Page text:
Churros Don’t Need Translating Anymore


Churros Don’t Need Translating Anymore

Some Latin foods don’t need translating anymore. That is the case of churros. Crisp and golden on the outside, soft and almost moist in the center, and covered in a gritty mix of sugar and cinnamon. They have to be some of the most, if not the most, irresistible fritters.

Mexicans don’t get the credit for inventing them though. That battle is still disputed between the Portuguese and the Spanish. But we do owe the Spanish for helping churros find their way to our Mexican kitchens, where we have found a way to make them our very own. More than five centuries later, so rooted they have become, it is hard to find a town, small or large, that doesn’t sell them.

You can find churros being sold by street vendors in little paper bags, in baskets, or in stands that have a heating light to keep them warm – people tend to underestimate how chilly Mexican nights can get. But there are also churrerías, places that only sell churros and different kinds of hot chocolate to accompany them.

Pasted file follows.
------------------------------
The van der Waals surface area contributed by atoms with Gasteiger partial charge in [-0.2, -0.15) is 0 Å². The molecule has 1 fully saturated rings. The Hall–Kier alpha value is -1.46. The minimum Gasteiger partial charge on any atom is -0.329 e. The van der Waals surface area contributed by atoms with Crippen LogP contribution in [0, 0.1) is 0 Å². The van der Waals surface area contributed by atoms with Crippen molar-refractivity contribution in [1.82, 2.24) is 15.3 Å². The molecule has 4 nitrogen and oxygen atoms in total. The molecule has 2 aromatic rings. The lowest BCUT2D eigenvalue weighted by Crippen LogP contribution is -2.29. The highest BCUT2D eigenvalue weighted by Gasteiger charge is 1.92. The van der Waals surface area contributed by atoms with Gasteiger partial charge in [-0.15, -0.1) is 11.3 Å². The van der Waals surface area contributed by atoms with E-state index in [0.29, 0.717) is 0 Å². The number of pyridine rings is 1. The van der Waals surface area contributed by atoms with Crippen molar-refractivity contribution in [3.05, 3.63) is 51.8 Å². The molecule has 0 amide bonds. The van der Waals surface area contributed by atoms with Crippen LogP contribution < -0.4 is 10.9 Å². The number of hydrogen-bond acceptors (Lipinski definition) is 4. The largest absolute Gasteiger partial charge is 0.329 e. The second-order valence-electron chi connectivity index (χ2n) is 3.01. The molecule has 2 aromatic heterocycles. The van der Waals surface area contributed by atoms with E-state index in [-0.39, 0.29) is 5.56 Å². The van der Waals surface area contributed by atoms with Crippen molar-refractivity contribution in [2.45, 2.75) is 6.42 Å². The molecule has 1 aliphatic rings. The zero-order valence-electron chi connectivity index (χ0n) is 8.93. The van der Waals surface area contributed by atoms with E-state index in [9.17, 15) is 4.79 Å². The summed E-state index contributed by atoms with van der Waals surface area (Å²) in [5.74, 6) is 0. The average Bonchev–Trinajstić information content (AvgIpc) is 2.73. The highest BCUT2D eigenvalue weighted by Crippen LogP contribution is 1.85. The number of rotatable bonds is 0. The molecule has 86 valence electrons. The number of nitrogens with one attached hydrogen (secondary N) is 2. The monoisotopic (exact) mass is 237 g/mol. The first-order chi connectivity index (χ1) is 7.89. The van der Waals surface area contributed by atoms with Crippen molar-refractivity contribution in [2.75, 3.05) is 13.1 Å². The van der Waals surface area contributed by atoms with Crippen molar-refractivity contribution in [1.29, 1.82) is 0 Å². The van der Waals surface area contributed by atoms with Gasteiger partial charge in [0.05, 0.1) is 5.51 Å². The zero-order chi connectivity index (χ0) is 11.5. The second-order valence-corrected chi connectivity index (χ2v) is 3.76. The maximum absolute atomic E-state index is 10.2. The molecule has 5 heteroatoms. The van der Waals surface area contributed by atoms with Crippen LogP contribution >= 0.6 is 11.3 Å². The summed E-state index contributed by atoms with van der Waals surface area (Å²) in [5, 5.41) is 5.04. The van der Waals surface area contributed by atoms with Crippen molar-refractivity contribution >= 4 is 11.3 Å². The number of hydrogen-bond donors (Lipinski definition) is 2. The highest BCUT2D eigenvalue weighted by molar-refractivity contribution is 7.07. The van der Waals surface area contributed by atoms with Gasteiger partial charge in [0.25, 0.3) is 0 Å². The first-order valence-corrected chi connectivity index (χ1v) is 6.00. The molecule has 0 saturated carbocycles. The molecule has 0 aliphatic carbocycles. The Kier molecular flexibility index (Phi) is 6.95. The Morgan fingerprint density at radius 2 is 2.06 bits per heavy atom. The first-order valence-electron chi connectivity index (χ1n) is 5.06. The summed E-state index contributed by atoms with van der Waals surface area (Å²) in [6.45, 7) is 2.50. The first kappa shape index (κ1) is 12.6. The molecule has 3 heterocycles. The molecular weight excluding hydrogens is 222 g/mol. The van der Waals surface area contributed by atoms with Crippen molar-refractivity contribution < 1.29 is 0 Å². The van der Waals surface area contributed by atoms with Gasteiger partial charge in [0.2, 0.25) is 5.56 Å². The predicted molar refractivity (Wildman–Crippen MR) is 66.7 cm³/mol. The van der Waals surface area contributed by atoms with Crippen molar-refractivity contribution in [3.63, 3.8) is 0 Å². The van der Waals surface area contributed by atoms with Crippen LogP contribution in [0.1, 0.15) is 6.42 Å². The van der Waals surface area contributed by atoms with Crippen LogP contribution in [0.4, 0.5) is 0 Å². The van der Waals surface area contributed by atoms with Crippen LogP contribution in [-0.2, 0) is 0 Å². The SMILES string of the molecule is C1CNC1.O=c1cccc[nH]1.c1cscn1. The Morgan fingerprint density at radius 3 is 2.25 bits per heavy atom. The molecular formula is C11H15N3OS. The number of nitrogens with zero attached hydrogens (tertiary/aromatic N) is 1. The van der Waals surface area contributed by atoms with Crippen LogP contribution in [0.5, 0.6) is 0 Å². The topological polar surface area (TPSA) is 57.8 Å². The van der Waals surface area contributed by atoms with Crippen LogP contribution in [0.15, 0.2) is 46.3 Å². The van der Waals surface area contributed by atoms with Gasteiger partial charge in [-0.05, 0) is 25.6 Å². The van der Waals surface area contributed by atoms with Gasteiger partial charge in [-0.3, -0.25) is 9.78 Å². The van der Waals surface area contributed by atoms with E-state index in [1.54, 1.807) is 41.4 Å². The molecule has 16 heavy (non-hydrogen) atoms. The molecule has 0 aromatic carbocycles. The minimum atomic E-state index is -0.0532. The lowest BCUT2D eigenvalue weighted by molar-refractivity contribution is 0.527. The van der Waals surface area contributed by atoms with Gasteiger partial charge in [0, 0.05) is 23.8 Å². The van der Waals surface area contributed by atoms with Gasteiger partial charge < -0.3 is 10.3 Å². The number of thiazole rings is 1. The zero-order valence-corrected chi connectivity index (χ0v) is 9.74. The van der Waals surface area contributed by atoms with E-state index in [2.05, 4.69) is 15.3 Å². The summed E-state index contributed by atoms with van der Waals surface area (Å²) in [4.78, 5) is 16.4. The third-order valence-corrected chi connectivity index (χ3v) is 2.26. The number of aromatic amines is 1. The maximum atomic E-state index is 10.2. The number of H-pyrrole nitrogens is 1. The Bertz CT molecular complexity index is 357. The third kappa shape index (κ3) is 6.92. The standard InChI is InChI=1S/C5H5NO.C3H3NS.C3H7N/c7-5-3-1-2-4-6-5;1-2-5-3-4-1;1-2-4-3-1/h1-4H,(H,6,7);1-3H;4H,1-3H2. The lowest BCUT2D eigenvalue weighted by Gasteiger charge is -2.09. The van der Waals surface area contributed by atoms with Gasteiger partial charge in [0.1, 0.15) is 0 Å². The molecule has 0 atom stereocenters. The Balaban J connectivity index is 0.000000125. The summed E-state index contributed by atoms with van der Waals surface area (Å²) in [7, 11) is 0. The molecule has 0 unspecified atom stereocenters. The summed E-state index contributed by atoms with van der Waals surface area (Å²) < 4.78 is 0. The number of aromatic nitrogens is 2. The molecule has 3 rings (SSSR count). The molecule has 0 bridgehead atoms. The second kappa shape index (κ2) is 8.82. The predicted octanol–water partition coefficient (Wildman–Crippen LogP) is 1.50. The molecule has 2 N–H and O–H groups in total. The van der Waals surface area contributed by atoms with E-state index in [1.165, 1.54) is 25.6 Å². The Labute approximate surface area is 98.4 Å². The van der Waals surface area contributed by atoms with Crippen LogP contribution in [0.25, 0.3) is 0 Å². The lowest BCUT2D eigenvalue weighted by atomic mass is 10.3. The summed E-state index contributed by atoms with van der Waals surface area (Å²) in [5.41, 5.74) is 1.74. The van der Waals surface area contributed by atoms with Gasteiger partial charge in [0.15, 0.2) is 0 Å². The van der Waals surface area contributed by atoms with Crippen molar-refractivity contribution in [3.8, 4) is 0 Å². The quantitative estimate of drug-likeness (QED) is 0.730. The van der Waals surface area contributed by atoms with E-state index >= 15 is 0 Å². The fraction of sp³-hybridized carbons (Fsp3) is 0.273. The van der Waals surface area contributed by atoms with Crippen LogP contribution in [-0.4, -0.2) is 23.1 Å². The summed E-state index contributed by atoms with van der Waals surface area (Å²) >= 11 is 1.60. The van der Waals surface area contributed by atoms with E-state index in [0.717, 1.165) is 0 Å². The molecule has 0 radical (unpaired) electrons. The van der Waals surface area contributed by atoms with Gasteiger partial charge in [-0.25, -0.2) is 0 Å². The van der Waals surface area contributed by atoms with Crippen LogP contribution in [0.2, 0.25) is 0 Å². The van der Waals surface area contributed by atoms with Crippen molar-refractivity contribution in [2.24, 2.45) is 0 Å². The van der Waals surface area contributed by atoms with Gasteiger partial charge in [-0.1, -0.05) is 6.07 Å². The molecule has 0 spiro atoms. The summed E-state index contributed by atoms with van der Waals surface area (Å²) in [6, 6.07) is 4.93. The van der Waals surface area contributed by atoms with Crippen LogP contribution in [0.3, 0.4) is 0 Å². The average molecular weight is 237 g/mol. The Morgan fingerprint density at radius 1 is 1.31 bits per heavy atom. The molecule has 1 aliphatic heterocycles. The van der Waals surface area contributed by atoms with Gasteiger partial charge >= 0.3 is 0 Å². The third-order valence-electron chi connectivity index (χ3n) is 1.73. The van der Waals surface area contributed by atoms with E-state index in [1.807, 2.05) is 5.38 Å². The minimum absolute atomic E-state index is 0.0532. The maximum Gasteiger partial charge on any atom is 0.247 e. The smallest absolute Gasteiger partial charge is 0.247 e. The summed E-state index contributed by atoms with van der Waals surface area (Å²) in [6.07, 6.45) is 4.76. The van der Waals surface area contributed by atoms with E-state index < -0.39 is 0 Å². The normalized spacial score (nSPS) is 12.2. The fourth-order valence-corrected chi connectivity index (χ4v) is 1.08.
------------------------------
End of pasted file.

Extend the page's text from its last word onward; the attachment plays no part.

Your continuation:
Then there are extra dipping sauces that, of late, have become fillings. Some industrial churro press machines pump out churros with an inner tunnel that can be filled with dulce de leche or cajeta, chocolate or fruit jams. I go for the traditionally plain ones, without the inner tunnel, with cajeta or dulce de leche on the side to dip as I please.


Just like other extremely popular street food goodies, many people have the misconception that something so good must be impossible to make at home. Well, wrong and wrong. All you need is a good recipe – and my boys and I did the legwork for you – and a churro-making tool.

On the recipe, it was a team effort. You know how many takes my boys sampled? The dough was too thick, then too sweet, then too crackly. Or once shaped into churros, it hardened too fast, its center dried too soon and the grooves didn’t stay smooth.

Finally, we nailed down the most irresistible and fool-proof one. With the recipe nailed down, the issue became the tool. As the perfect masa needs to be heavy and thick, it resists being pushed around in a cookie cutter or in a pastry bag. Ask my oldest son, he came to the kitchen to my rescue one too many times to help push the dough out from a cookie cutter press, we ended up breaking, and the pastry bag attempts were too much of a work out.